The other day, however, I did meet someone. Or rather several someones.None of them were human, but they all brought a smile to my face.
Here are two of them.
Two young fox cubs, no more than a few weeks old.
As soon as I saw them, I crouched low to the ground. These were no tame town-foxes, but wild things, wary of the wind itself.
Unaware of me, they played together, chasing each other around and having mock-wrestling matches. (You can just make out the second one here, being pounced-on by the first!)
They soon got tired and for a while they rested in the sun.
Then it was time for a bit of foraging…
…finding tasty things in amongst the leaves.
One of them then headed up the bank and lay snoozing in a patch of sunlight.
Here he is again, just waking up!
The other cub pottered off down the old path…
…before returning again for a last hello.
Then they both disappeared into their Earth.
All in all, I had watched them for twenty minutes or more. What a wonderful surprise that was! There was more to come, too, but we’ll save that for next time…
Enjoy your weekend.
I’m happiest when I’m outside, exploring. The weather has been extraordinarily wet here recently, but I still make sure I get out for at least a part of every day to immerse myself in the wonders of the natural world.
I love to nose around, looking at things close-up, imagining what it might be like to live as a tiny bug, a bird, or flower. With this in mind, I thought I’d do some simple posts to give you a snapshot of some of the things growing in my neck of the woods. Let’s start with this dandelion, its yellow petals now transformed into a miniature snow-ball.
When I was small, we used to play the game with old flower heads like this one, blowing them to see what the time was (however many puffs it took to blow off all the seeds, that would tell you time!).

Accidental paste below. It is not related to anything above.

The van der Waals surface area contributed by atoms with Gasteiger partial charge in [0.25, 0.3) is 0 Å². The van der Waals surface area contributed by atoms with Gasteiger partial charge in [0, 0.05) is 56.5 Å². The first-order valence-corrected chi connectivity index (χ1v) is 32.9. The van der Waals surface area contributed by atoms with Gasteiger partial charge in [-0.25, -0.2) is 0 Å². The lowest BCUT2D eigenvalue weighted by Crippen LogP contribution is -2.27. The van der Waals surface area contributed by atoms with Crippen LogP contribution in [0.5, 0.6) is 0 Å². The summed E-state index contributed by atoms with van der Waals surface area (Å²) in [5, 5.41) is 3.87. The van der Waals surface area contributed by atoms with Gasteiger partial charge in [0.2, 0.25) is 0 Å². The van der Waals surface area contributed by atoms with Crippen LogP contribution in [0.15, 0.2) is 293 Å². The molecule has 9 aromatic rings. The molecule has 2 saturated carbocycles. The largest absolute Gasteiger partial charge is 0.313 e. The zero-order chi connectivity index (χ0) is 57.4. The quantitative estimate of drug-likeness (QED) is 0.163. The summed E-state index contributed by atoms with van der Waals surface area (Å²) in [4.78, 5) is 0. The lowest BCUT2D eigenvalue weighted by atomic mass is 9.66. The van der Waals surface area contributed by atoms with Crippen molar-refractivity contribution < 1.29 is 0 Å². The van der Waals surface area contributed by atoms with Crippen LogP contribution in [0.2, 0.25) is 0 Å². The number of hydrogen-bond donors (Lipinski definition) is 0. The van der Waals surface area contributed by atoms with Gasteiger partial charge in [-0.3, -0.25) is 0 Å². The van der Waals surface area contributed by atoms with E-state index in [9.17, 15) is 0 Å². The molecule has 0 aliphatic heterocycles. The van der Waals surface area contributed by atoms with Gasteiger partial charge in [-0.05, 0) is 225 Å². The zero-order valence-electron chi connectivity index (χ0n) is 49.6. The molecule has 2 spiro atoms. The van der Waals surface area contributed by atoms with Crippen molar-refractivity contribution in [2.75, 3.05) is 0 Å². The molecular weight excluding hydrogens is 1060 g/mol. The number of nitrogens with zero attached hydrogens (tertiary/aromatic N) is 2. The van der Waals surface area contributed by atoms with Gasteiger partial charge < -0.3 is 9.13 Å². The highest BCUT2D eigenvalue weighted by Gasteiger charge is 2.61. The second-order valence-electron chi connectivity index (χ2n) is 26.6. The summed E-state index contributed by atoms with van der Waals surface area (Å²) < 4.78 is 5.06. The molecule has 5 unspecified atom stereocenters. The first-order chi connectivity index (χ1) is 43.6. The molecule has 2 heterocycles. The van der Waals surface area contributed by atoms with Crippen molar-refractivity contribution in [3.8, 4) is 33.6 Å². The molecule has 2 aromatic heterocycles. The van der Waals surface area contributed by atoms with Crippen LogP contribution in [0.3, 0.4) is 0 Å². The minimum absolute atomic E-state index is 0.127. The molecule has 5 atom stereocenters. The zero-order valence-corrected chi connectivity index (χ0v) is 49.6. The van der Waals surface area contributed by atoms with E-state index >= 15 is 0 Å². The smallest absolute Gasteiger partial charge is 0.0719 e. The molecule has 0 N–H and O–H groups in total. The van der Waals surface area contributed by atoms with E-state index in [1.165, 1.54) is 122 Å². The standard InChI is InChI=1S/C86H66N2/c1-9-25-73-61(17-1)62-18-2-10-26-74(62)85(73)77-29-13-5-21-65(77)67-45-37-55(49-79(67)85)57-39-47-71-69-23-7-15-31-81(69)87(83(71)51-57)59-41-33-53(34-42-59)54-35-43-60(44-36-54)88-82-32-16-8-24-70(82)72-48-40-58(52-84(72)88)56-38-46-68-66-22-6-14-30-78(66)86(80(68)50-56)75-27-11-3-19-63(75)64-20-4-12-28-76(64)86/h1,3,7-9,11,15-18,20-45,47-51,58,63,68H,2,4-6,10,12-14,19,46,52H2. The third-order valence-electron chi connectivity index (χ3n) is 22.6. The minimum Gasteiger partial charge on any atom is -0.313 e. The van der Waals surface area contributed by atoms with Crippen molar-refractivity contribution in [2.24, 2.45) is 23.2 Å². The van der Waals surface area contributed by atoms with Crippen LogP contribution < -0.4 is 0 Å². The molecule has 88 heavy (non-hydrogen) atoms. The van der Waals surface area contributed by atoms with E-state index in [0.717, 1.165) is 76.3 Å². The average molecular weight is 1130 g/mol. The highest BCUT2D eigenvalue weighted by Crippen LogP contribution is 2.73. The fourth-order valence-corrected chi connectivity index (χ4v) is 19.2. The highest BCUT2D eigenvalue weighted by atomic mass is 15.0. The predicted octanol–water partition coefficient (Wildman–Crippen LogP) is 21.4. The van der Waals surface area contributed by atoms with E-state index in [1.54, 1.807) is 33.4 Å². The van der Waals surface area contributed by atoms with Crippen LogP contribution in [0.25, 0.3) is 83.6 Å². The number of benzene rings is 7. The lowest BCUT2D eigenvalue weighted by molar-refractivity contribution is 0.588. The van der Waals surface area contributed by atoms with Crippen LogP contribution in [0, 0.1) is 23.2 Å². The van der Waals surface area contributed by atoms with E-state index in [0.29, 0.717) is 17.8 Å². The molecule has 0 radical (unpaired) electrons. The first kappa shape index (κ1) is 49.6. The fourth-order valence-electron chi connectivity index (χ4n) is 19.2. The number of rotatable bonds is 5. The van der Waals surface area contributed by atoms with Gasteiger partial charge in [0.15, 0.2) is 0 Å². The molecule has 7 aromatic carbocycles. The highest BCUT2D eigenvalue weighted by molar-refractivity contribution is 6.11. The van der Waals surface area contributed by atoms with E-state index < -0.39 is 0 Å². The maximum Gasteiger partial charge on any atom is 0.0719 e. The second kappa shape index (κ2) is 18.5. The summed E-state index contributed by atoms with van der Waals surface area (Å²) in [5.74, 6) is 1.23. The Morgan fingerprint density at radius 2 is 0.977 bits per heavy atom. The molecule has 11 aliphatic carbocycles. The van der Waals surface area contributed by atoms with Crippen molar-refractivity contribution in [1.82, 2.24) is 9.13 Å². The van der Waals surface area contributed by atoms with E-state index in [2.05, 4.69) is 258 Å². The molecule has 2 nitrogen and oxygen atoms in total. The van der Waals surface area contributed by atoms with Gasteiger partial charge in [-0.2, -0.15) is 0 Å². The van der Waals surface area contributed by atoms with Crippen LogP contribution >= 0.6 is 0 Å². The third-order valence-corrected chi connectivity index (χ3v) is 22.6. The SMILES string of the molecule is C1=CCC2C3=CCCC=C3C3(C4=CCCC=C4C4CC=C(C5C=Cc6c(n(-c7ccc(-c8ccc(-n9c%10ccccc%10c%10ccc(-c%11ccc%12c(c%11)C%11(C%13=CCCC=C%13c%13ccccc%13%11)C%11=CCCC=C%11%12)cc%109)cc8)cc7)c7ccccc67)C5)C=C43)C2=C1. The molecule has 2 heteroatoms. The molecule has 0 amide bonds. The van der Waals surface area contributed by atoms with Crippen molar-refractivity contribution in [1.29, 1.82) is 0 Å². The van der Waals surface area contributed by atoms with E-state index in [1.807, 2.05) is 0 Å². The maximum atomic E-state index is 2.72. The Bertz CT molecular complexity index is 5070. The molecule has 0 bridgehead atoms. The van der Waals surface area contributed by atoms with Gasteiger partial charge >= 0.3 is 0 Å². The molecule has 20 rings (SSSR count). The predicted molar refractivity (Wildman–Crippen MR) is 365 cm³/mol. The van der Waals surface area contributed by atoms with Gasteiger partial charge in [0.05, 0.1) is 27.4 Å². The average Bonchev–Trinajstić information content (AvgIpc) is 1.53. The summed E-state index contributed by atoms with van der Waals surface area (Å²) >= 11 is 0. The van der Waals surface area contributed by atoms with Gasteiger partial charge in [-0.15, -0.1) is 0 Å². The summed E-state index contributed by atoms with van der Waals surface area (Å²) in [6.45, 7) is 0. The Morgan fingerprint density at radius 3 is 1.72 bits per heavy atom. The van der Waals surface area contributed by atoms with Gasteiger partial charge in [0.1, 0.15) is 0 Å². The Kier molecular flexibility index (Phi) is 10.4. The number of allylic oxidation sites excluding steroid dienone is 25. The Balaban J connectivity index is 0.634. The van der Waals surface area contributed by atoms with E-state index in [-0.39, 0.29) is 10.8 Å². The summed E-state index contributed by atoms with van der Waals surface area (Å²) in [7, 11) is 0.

Another variant, when we got older, was “She loves me! She loves me not!” After each phrase we’d blow at the seeds. If the last seeds blew away on “She loves me!” all was well in our romantic endeavours, but if they blew away on “She loves me not”….well, I don’t suppose we took much notice! (Of course, it was easy to rig this game, giving an extra-strong puff when we wanted to!)
I don’t think I’ve ever stopped to examine a dandelion-head really closely until now. Have a look at this. The umbrellas at the end of each seed-stalk look a bit like amoebas…
Or should that be brain cells?
“As above, so below…”
In the flowers where some of the seeds have already blown away, you can see how amazingly each one is constructed, with their miniature parachutes on the outside…
And their barbed seed-heads sticking to the pin-cushion at the centre.
The barbs are for catching onto passers-by, so that the plant does not rely solely on the wind to disperse its seeds.
With this combination of aerodynamic design and adhesive seed-heads, it is not surprising that the fields and hedgerows around here are simply filled with dandelions!
The leaves of the dandelion make wonderful food for rabbits and the root can be ground into a powder for use in a decoction that will help urinary infection. A word of caution, though. If you are going to pick the flowers, wear gloves. The juices are very astringent and can cause a nasty rash!
If you like exploring nature, I think you’ll enjoy my book Watchers, which is the first in a series for both children (12+) and adults. Have a look at some of the 5-star reviews on amazon and see what you think!
Until next time,
Best wishes, Essi.